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Miyajima, Vending Machines and Drunken Women

Seen in every Japanese guidebook, the floating torii or Miyajima is one of the most famous sights in Japan. In the old days, the fishermen from the town would go in and out of the torii to keep the bad spirits out. Torii protect against those evil spirits, ya know…

Miyajima is s scenic, heavily touristed town known for its desserts and oysters but I wasn’t about to eat an oyster on this morning as the night before had not helped my appetite…

It started innocently enough when we checked into the hostel. The receptionist was very nice, though a bit disoriented and then the first alarm went off. Instead of paying the hotel directly, you use a vending machine to buy a ticket for your room. The Japanese love vending machines, stuffng them full of 100 different times of drinks, food products, batteries, beer, tickets for meals, cigarettes and even slightly used girl’s underwear, on occasion.

So it wasn’t much of a surprise to see everything for this hotel went through the vending machine. Except when I went to use it, it started beeping uncontrollably and it took the frazzled receptionist about 30 minutes to figure the whole thing out.

We got to our Japanese-style dorm room, which was basically a big tatami room that fit 8 people. We actually paid 5 dollars extra to sleep on the ground next to 6 other people but it does seem cleaner and of course, more Japanese than the bunk beds.

That night we went down a few streets to a little restaurant where nobody spoke English and there were no English menus. Again, this isn’t surprising either and it actually makes the travel very interesting. We played charades with the sushi chef and eventually ordered some sashimi, sake, rice, tempura and chicken. When some, what appeared to be fermented squid showed up, we ate that too, only to later discover that it was meant for a different couple. Oops! It wouldn’t be the last time we accidentally ate somebody else’s order!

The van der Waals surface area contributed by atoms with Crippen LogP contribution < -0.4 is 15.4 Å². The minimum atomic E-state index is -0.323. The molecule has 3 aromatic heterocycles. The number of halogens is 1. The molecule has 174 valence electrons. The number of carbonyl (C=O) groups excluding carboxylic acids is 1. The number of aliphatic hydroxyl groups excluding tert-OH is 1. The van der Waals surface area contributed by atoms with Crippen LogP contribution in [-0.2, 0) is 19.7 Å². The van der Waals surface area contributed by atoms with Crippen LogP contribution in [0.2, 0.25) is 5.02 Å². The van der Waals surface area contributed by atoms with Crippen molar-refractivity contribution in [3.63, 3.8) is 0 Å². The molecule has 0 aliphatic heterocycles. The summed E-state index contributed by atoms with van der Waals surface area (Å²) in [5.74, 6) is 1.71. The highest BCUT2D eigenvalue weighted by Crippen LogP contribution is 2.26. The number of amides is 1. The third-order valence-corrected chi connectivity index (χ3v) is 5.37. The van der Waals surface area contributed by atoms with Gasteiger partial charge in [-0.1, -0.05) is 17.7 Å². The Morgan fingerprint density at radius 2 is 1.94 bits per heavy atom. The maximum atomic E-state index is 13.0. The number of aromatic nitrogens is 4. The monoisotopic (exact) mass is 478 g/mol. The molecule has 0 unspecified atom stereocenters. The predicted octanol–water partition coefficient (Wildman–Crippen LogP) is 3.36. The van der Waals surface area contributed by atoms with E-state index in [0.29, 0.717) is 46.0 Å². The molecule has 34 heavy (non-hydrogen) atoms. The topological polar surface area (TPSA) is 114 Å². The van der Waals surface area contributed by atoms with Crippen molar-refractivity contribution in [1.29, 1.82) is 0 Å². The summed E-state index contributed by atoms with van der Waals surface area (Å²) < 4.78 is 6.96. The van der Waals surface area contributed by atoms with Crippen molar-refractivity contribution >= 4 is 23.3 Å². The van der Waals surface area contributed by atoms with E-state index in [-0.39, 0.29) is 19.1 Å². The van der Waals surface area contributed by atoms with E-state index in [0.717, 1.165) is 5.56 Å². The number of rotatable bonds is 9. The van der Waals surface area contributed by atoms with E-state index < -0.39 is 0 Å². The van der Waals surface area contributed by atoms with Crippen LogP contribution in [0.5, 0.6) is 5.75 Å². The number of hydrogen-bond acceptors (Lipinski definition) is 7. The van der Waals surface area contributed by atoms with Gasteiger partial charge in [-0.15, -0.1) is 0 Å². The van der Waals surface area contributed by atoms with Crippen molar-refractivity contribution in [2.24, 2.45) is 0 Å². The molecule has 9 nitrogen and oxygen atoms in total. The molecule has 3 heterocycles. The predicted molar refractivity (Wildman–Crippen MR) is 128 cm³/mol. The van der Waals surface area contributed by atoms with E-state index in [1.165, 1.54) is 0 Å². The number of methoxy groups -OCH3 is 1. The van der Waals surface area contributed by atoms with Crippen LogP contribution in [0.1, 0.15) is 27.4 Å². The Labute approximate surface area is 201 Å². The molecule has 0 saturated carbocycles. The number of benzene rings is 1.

It was a good meal and the workers were amazingly friendly considering we didn’t speak a lick of Japanese. I can only imagine what would happen if a foreigner went into most restaurants at home, couldn’t read a menu and then couldn’t speak any English.

When we returned to the hostel a few hours later, the weekly takayaki party was in full swing. One of the hostel workers was frying up squid balls on a little takayaki maker and passing them out with the usual mayo compliment. They were really good and we sat down to eat some with the other foreigners, buying beer from the hotel vending machine and sitting around a big table on the floor in the middle of a tatami room.

Every once in a while, a very drunk Japanese girl in full yukata would come in, oush the guy away and start making the takayaki herself and she didn’t speak any English so she would just ramble on in Japanese, never waiting for a response from anyone. Every once in awhile she would say “More more more!” or “Money money money!” or “hai hai hai” i think more for comedic effect that anything else.

The night proceeded on. A few Australians were there along with some Koreans and even some Indians from Canada – of course they were from Edmonton – where all Canadian travelers originate!

By the end of the night, the beer vending machine was empty, I had been harrassed by the Australian doctor for America’s foreign policy (this was the first and only case of American (borderline) hatred we faced on our trip) and the drunken Japanese girl had come down and grabbed my hand to hold, to which I asked, laughing, if she was OK and to which she replied in, I’m guessing, broken Japanese gibberish. She left soon thereafter.

So I wasn’t in the mood for oysters but was in the mood for Japanese curry and eel. Tonkatsu Krruy is one of our favorites and we ate it probably 5 times in Japan…

Tonkatsu Kurry

Tonkatsu Kurry

Anago Set

Anago Set

After lunch we walked around, petted one of the 50 or so deep wandering the streets, and spotted a perfectly circular rainbow.

Deer

Deer

Rainbow

Rainbow

That night we headed into town and went to the supermarket to prepare a feast of sushi, salad, seaweed salad and agedashi tofu.

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One Response

  1. […] CaliforniaStyle wrote an interesting post today onHere’s a quick excerptThat night we went down a few streets to a little restaurant where nobody spoke English and there were no English menus. Again, this isn’t surprising either and it actually makes the travel very interesting. We played charades with the sushi chef and eventually ordered some sashimi, sake, rice, tempura and chicken. When some, what appeared to be fermented squid showed up, we ate that too, only to later discover that it was meant for a different couple. Oops! … […]

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